Who owns the code and rights to make changes to initial programing configuration once the project has been turned over to the owner/end-user?

This is an often-disputed and often-debated issue. It is NSCA’s belief that code ownership needs to be a defined arrangement: something contracted between the software developer, manufacturer, programmer, integrator, and end-user. This is very complex when many parties are involved. There are several legal opinions, numerous case studies, and, in some instances, unresolved project closeout disputes that have gone on for years.

The most important factor is the agreement between the control systems manufacturer and the integrator. Often, the integrator signs a dealer agreement which clearly states that the software, source code, and initial programming will be turned over to the end-user; their license agreement is subject to turning that over.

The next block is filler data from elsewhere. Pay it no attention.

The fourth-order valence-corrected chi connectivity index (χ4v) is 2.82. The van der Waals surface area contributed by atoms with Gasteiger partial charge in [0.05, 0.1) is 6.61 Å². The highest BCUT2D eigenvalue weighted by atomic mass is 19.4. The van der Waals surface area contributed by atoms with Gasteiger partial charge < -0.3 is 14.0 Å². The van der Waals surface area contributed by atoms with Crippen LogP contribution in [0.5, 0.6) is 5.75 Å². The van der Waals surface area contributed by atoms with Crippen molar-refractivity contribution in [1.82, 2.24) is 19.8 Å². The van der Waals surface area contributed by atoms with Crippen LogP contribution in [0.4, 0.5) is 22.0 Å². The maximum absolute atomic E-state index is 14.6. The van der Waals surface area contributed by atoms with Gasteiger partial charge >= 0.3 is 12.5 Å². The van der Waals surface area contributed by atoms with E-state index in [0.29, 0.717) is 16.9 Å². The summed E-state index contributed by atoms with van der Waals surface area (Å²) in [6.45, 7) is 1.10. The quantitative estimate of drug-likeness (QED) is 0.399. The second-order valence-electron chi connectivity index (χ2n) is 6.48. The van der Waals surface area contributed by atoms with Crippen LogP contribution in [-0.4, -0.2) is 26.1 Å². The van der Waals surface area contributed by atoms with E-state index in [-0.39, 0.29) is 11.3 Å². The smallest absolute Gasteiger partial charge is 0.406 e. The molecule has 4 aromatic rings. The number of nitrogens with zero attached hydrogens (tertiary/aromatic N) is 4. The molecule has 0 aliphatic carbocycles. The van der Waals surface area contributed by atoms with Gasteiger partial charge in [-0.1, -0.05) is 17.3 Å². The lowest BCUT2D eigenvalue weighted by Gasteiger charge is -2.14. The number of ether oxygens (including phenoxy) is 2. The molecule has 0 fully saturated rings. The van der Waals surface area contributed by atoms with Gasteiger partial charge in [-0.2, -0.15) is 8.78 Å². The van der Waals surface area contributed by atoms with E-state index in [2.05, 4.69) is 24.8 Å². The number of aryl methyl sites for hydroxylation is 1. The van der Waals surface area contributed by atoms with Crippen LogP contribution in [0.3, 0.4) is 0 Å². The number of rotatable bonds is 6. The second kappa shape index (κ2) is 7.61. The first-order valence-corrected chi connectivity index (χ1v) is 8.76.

In other cases, the manufacturer leaves it up to the authorized dealer to transfer the ownership (or not) of the programming information as they see fit.

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